Having explored several different drains over the past year, an interesting pattern has emerged. Unless lucky enough to sit on a shoal of bream, or a nest of tench, it has been a case of working swims hard to gain a response. An old canal trick works wonders, and that’s to feed up the far side with catapulted casters or maggots for at least a couple of hours, while searching the water closer in. A great way of pulling bites on the inside is to regularly feed small balls of dark groundbait laced with chopped worm and a few casters, starting with red maggot on the hook. Once perch arrive I try worm, finding this natural bait works wonders, especially in areas that don’t see much angling pressure. If the bites keep coming, I loose feed a few casters too, trying these as the session progresses. Caster pulls big bonus fish like skimmers and tench. Once I go over on the waggler, if anything is out there, this method produces straight away.


Not all drains are featureless stretches of windswept water, as you can see here. This is the Hobhole, a few miles outside Boston. Nobody much bothers with it these days, so I went exploring and discovered some interesting looking spots. The far bank on both sides of a road bridge offered plenty of tree, bush and reed cover. I spent half a day driving down rough farmland roads to find this place, afterwards checking on the internet, but there was no information about it. When I first visited, the drain was flowing like a river, being run off hard. I drove further along it and eventually came to a pumphouse. The guy working there explained they were running water off due to heavy rain the previous day. He told me the place was stuffed with fish, but hardly saw any anglers, apart from the odd piker. I returned to have a go a few days later. It was harvest time in the surrounding fields, with heavy machinery making it an unusually noisy experience.


The main problem with the Hobhole Drain is finding access points. The banks are like a jungle along much of it. I discovered a few comfortable swims by a bridge, but hadn’t bargained for combine harvesters rolling up and working on the fields behind, along with all sorts of heavy farm lorries and machinery rumbling along a nearby road all day. I imagined this spot was normally very peaceful. It was a strange session. I found the waterway a bit deeper than expected, with hardly any underwater weed to worry about. I had nice overhanging bush cover on the far bank and thick reed beds on my side. I started down the middle in the deepest water but couldn’t buy a bite there. Odd fish were topping closer in, so I set up a short pole rig to fish on-the-drop style, feeding small balls of cloudy groundbait. I caught well like this, mainly a good stamp of roach, rudd, perch and hybrids. I kept trying further out, but that inviting looking area never produced.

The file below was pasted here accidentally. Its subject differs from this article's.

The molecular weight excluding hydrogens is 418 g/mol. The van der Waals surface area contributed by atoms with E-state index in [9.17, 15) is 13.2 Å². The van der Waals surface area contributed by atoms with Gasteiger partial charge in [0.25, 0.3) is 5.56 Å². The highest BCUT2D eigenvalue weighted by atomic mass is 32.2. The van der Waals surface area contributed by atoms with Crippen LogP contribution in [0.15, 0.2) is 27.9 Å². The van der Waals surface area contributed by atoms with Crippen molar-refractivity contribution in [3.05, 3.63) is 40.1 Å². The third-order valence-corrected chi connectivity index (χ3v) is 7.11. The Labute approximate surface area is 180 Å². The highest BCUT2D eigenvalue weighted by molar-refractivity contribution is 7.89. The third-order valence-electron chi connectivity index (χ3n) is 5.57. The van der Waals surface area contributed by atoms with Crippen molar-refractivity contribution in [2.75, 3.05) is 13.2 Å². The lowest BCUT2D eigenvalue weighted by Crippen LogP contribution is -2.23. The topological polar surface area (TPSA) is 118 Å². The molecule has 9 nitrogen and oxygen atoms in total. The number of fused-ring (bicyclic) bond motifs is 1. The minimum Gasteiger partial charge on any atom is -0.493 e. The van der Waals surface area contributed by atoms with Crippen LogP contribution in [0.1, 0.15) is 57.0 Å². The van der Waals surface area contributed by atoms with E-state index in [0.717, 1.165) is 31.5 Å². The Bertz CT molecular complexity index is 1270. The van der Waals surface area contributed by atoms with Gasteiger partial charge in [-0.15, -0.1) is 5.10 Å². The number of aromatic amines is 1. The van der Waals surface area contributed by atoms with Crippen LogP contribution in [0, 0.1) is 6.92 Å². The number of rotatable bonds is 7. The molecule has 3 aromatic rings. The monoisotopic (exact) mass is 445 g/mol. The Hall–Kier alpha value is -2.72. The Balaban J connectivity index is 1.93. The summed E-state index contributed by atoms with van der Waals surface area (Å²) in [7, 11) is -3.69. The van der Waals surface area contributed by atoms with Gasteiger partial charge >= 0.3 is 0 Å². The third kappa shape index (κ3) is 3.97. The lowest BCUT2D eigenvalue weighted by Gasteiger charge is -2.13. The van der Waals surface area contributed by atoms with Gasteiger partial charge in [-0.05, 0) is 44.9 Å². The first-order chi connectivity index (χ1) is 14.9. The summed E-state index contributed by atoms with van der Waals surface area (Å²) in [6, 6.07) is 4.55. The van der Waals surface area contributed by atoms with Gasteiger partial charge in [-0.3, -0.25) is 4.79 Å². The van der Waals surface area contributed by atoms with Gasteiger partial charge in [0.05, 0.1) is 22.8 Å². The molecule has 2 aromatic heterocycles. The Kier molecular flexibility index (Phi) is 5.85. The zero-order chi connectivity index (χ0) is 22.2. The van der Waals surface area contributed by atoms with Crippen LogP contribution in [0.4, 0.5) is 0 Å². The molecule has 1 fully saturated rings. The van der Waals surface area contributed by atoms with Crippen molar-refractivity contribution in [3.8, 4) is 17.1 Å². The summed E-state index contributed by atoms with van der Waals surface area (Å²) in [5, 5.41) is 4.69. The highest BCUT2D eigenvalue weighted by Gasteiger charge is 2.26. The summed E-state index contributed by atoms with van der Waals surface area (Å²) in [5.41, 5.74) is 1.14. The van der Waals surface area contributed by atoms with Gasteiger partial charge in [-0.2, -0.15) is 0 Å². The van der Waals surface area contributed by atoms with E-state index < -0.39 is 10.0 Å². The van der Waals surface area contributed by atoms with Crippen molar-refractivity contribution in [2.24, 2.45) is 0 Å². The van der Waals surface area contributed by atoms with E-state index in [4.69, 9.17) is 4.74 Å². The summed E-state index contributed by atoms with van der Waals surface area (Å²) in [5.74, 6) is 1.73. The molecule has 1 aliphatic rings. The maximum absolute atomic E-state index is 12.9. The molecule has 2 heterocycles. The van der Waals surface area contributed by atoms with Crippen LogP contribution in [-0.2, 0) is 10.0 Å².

More exploring of the back roads in fenland unearthed another interesting off-the-beaten-track venue: Leedsgate Bridge on the South Holland Drain. The accompanying photograph shows the west side of the bridge, where the water is narrower, but to the east side there were 15 cut-out pegs, around 12 metres wide and with 6 feet of depth. Both banks were heavily lined with reeds and the water had a bit of colour when I went there with my mate Andy. I had discovered this spot a few months previously when it was still cold, struggling for a few small fish, although I did lose something big that wallowed around on a light rig for ages. I suspect it was either a tench or big perch, but the tiny hook I was using to conjure bites lost its hold. On my return visit I fished a pole in the deep water and tried my trick of pinging casters over to the far bank, intending to switch to the waggler later. I caught roach, rudd, hybrids and perch closer in.


After a couple of hours I went to see how Andy was getting on. He was fishing a longer pole line than me and had caught a few small skimmers, along with rudd, hybrids and roach. His float was showing up plenty of indications. The next time it disappeared his pole elastic shot out as something jet-propelled sped off down the drain. The fish charged about a lot more erratically than the one I lost on my first visit, turning out to be a surprise common carp of around 3lbs. I went back to my swim just as the bailiff arrived. It was £6 for a day ticket, £12 for a concessionary club book, or £21 for full membership, all very reasonable considering many more miles of drain fishing is offered by the Holbeach and District Angling Club. The bailiff told me there are double-figure carp, also sizeable bream, but in both cases you have to search around to find them. A local had bagged 50lbs of proper slabs recently and much bigger weights are not uncommon.


I’ve covered lots of miles exploring the drains around the Boston, Holbeach and Wisbech areas over the past few years, feeling I have only scratched the surface so far. It takes time to get to know the hotspots and where the fish shoal up at different times of the year. I’ve caught some cracking big perch and fair-sized bonus tench, along with nice bags of silvers. The bream shoals have proved to be more elusive, but I’m getting a better picture of where those fish are known to show, also how shoals of silvers migrate fair distances and where they tend to end up. It’s not easy fishing but I always enjoy a challenge. The fenland drains are visited by fewer anglers these days and a lot of areas are less accessible than they used to be. But the fish are still there, requiring a bit more work to find them. I finished this session with another one of those South Holland carp, a few bigger hybrids, and one or two bonus perch. All very enjoyable.